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Rishi Sunak’s allies have claimed that supporters of ex-home secretary Suella Braverman are running an “embarrassing” campaign to bring down the prime minister, at the end of another week of Tory infighting.
The claim has been strongly denied by Braverman’s supporters, who claim they are being falsely identified as being part of a “cabal” trying to orchestrate a leadership coup.
The prime minister has been buffeted by a rebellion over his Rwanda policy, a poll funded by Tory donors suggesting he is leading his party to electoral doom, and calls from a former cabinet minister for him to quit.
The swirling of plots, with fingers of suspicion being pointed variously at supporters of Braverman, Boris Johnson and Liz Truss has caused further damage to Sunak, whose personal poll ratings have recently nosedived.
One former minister who is backing Sunak said: “It’s all to do with personal ambition. It’s nothing to do with the party or even ideology. They are people mainly around Suella Braverman. It is a school for malcontents.”
Nigel Farage, who founded the Reform UK party which is challenging the Tories for rightwing votes, told the Financial Times: “They are in a terrible mess: a broad church without a religion.”
On Wednesday Will Dry, who worked for Sunak as a special adviser until November, said that he had quit Number 10 after becoming “steadily more dispirited” in his work.
He said that he had concluded that “the Conservatives are heading for the most almighty of defeats”. He added that if Farage returned to frontline politics “the Conservative party essentially won’t exist by Christmas”.
Nonetheless, prospects for a coup against Sunak receded this week when no Tory MP was prepared to follow Sir Simon Clarke, a former minister in Truss’s shortlived premiership, in calling for the prime minister to quit.
Sunak’s allies claim that Dry’s move into the anti-Sunak camp was leaked by former ministerial advisers to Braverman to give the false impression that the coup was gathering momentum.
“They dropped Will in it,” said one. “It’s embarrassing to be honest.” But an ally of Braverman said the claim was “completely false” and that Number 10 had itself leaked the story.
Braverman’s supporters say the prospects of a leadership coup before the general election are rapidly diminishing, not least because some critics of Sunak did not have “the guts” to move against the prime minister.
“The people of Britain don’t feel represented by politicians in government at the moment — that’s why they are drawn to someone like Suella,” said one, adding that Sunak’s team were spreading rumours about a “cabal” to deflect attention from the prime minister’s fading popularity.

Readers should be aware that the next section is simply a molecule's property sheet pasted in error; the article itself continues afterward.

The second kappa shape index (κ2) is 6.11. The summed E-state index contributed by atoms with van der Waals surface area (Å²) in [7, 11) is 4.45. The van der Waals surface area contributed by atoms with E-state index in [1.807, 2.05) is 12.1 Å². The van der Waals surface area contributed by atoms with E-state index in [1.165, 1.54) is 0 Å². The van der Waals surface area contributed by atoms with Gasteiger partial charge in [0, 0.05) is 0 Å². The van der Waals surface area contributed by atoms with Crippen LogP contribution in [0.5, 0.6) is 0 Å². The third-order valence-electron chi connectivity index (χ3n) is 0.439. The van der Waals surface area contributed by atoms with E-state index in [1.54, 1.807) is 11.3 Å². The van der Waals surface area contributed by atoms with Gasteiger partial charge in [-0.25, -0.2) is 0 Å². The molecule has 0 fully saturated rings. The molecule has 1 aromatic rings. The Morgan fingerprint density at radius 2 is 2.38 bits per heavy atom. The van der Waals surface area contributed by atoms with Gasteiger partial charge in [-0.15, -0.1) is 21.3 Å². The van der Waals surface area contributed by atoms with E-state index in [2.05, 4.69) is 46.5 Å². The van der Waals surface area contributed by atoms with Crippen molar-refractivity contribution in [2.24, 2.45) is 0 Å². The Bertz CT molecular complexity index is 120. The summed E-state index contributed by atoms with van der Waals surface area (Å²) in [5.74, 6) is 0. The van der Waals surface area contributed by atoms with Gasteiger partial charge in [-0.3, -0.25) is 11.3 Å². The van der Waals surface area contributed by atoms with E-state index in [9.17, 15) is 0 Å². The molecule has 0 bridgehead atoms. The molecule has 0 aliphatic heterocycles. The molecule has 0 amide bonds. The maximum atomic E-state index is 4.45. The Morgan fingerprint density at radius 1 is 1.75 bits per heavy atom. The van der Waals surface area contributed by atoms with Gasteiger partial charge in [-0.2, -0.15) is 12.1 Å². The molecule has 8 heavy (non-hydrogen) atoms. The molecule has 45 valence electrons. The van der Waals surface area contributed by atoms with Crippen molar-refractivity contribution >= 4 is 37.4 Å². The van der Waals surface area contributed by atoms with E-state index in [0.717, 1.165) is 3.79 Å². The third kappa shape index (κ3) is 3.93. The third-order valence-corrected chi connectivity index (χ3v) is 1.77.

Last week the Telegraph published a YouGov poll that suggested the Conservatives — currently trailing Labour by about 20 points in the polls — were heading for a 1997-style electoral wipeout.
The poll was funded by a group of anonymous Tory donors calling themselves the Conservative Britain Alliance, an equally mysterious body. Dry assisted in writing the questions for the poll, which industry experts estimated could have cost between £20,000-£40,000.
Some Conservatives have claimed the poll may have been paid for by Lord Peter Cruddas, a Johnson supporter and founder of online trading company CMC Markets, but he told the FT: “This has nothing to do with me. I haven’t given any donations to any political body or party for more than a year.”
A spokesman for Paul Marshall, a hedge fund boss and previous backer of the Brexit campaign and the Tory party, denied paying for the poll and said he had never previously heard of the Conservative Britain Alliance.
One person in the anti-Sunak camp claimed the poll was paid for by several donors who were not big names, adding that they had also used the 14,000 person survey to carry out “market research” questions which were not in the public domain.
YouGov said the poll had been commissioned by the anonymous donors but their point of contact was Lord David Frost, Johnson’s former Brexit minister, and another critic of Sunak.
Earlier this month 60 Tory MPs defied Sunak to vote to toughen up his Rwanda migration legislation but in the end only 11 voted against the bill at its crucial third reading in the Commons.
The discontent in the party poses a continuing danger to Sunak, who faces two perilous by-elections on February 15 and local elections in May; both polls could be flashpoints for further trouble.
The prime minister is attempting to get back on the front foot by publicising the recent cut in national insurance rates from 12 per cent to 10 per cent, which will appear in pay packets in the coming days.
“We have got a job to do,” said an ally of Sunak. “If other people want to spend their days sitting around in rooms causing mischief, that’s their lookout.”